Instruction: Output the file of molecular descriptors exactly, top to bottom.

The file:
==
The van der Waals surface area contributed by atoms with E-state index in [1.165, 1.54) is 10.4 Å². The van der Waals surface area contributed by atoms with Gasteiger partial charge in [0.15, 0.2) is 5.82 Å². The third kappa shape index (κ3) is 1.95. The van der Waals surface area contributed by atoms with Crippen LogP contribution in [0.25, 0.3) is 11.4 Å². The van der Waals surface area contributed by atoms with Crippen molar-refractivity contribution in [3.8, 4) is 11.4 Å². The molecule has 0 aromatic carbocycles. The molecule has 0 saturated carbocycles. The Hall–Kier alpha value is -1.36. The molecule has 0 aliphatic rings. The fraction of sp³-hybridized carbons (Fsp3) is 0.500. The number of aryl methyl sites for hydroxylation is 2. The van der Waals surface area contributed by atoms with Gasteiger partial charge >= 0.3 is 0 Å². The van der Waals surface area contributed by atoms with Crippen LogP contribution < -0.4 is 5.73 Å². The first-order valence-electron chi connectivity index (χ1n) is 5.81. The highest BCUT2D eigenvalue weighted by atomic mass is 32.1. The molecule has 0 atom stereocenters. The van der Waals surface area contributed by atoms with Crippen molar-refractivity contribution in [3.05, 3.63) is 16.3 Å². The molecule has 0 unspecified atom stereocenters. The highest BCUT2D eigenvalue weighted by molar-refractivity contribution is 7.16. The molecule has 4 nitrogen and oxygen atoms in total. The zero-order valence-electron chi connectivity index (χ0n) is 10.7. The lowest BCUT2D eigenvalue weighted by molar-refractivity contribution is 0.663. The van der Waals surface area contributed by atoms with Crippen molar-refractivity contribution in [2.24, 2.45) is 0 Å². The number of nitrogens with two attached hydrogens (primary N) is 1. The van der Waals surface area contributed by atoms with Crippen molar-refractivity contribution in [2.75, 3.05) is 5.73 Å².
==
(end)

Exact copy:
The van der Waals surface area contributed by atoms with E-state index in [1.165, 1.54) is 10.4 Å². The van der Waals surface area contributed by atoms with Gasteiger partial charge in [0.15, 0.2) is 5.82 Å². The third kappa shape index (κ3) is 1.95. The van der Waals surface area contributed by atoms with Crippen LogP contribution in [0.25, 0.3) is 11.4 Å². The van der Waals surface area contributed by atoms with Crippen molar-refractivity contribution in [3.8, 4) is 11.4 Å². The molecule has 0 aromatic carbocycles. The molecule has 0 saturated carbocycles. The Hall–Kier alpha value is -1.36. The molecule has 0 aliphatic rings. The fraction of sp³-hybridized carbons (Fsp3) is 0.500. The number of aryl methyl sites for hydroxylation is 2. The van der Waals surface area contributed by atoms with Gasteiger partial charge >= 0.3 is 0 Å². The van der Waals surface area contributed by atoms with Crippen LogP contribution < -0.4 is 5.73 Å². The first-order valence-electron chi connectivity index (χ1n) is 5.81. The highest BCUT2D eigenvalue weighted by atomic mass is 32.1. The molecule has 0 atom stereocenters. The van der Waals surface area contributed by atoms with Crippen molar-refractivity contribution in [3.05, 3.63) is 16.3 Å². The molecule has 0 unspecified atom stereocenters. The highest BCUT2D eigenvalue weighted by molar-refractivity contribution is 7.16. The molecule has 4 nitrogen and oxygen atoms in total. The zero-order valence-electron chi connectivity index (χ0n) is 10.7. The lowest BCUT2D eigenvalue weighted by molar-refractivity contribution is 0.663. The van der Waals surface area contributed by atoms with Crippen molar-refractivity contribution in [2.24, 2.45) is 0 Å². The number of nitrogens with two attached hydrogens (primary N) is 1. The van der Waals surface area contributed by atoms with Crippen molar-refractivity contribution in [2.75, 3.05) is 5.73 Å².